Socrates, the founder of Western Philosophy mentored Plato. Plato mentored Aristotle; Aristotle mentored Alexander the Great, and in the ancient Greek era, Alexander the Great conquered a part of the world.
Mentoring is basically training others. Anyone can be a mentor as long as he or she is ready and willing to impart important knowledge to someone so long as their ready and willing to learn and grow. For someone who’s only starting out in their careers, there’s always uncharted territory ahead, and guidance from someone who’s been there can make the difference in their next steps.
On the other hand, mentoring can also be beneficial to you as the mentor. For starters, the most effective mentors also improve their own leadership skills. As you assist your mentee, you have the chance to reflect on and articulate your own expertise and experience–something you probably don’t take time to do otherwise.
So, what does it take to become an effective mentor? Here are a few we’ve listed down:
Develop and manage the mentoring relationship.
This involves assessing your own readiness and interest and selecting someone to mentor. It’s not ideal to train someone who’s not ready for what you are about to impart. So choose someone you think is ready, who you think is capable of thriving in his or her career with your guidance.
Over time, it means working to build trust, set goals and keep the mentoring relationship on track.
Guide and counsel.
You may serve as a confidant and personal advisor to your mentee, especially as the relationship grows deeper over time. You may help him understand conflict or explore ways to deal with problems, for example. You also can advise them about behavior that is a poor fit with the organizational culture.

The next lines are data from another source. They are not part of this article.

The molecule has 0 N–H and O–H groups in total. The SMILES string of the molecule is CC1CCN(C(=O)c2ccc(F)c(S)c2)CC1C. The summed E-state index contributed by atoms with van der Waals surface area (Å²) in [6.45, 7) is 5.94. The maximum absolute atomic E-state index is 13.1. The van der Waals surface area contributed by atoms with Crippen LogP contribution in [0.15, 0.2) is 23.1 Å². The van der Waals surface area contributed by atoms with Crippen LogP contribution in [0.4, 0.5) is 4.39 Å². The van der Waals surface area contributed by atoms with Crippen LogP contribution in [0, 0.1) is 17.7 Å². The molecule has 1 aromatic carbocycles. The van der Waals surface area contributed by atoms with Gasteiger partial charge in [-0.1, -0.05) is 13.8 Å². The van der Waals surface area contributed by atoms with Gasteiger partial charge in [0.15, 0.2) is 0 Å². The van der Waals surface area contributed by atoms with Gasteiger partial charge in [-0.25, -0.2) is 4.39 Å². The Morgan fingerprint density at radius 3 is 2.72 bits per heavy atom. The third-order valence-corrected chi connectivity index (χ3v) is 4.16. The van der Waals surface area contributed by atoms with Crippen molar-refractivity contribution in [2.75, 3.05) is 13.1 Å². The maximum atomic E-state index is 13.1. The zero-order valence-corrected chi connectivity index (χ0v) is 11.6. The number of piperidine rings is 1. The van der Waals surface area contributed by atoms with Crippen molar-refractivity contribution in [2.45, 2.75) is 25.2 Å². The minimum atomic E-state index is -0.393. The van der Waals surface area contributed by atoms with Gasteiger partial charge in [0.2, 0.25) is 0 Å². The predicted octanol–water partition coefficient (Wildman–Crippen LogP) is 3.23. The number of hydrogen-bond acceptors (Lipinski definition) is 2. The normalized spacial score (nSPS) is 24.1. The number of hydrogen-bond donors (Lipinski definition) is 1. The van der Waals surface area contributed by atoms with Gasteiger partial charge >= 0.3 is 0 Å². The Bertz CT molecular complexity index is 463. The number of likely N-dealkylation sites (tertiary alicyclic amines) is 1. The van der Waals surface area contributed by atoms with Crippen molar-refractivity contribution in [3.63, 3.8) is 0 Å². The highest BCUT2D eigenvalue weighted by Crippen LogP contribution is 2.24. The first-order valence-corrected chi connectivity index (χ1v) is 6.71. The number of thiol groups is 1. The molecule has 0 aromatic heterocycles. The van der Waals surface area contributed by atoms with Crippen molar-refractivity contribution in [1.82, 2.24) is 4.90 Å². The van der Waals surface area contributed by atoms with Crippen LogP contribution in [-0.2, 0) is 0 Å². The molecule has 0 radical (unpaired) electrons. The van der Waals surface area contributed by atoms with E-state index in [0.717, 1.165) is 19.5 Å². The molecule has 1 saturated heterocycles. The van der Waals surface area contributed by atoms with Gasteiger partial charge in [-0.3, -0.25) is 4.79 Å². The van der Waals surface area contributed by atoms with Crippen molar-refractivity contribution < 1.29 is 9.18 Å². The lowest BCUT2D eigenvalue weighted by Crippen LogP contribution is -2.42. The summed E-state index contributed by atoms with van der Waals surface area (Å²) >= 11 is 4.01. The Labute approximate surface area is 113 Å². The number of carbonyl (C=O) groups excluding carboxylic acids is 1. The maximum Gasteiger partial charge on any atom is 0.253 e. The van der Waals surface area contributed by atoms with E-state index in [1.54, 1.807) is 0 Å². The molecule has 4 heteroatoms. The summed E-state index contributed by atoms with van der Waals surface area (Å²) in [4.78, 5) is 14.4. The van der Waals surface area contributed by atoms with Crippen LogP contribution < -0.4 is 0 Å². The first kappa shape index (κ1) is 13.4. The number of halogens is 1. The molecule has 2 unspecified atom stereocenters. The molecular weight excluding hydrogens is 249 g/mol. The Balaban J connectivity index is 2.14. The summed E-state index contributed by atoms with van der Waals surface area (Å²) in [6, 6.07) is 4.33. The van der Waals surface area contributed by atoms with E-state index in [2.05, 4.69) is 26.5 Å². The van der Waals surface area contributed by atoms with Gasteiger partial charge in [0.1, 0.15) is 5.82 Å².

Just while observing you mentees pick up many things: ethics, values and standards; style, beliefs, and attitudes; methods and procedures. They are likely to follow your lead, adapt your approach to their own style, and build confidence through their affiliation with you. As a mentor, you need to be keenly aware of your own behavior as well.
Motivate and inspire.
Mentors support, validate and encourage their mentees. When you help your mentees link their own goals, values, and emotions to the larger organizational agenda, they become more engaged in their work and in their own development.
Remember that each mentoring situation is different and that you will need to shift your focus depending on each person. If you’re mentoring an up-and-coming project manager, you will need to focus on the near-term challenges and prepare her for the next step.
Mentoring is a shared responsibility, and you and your mentee will need to work together for it to be successful. And at the end of it all, when your mentee is ready to spread its wings and go out into their next step, you will feel a sense of fulfillment knowing that you had something to do with their success. One day of mentoring can change one life forever. Be that mentor.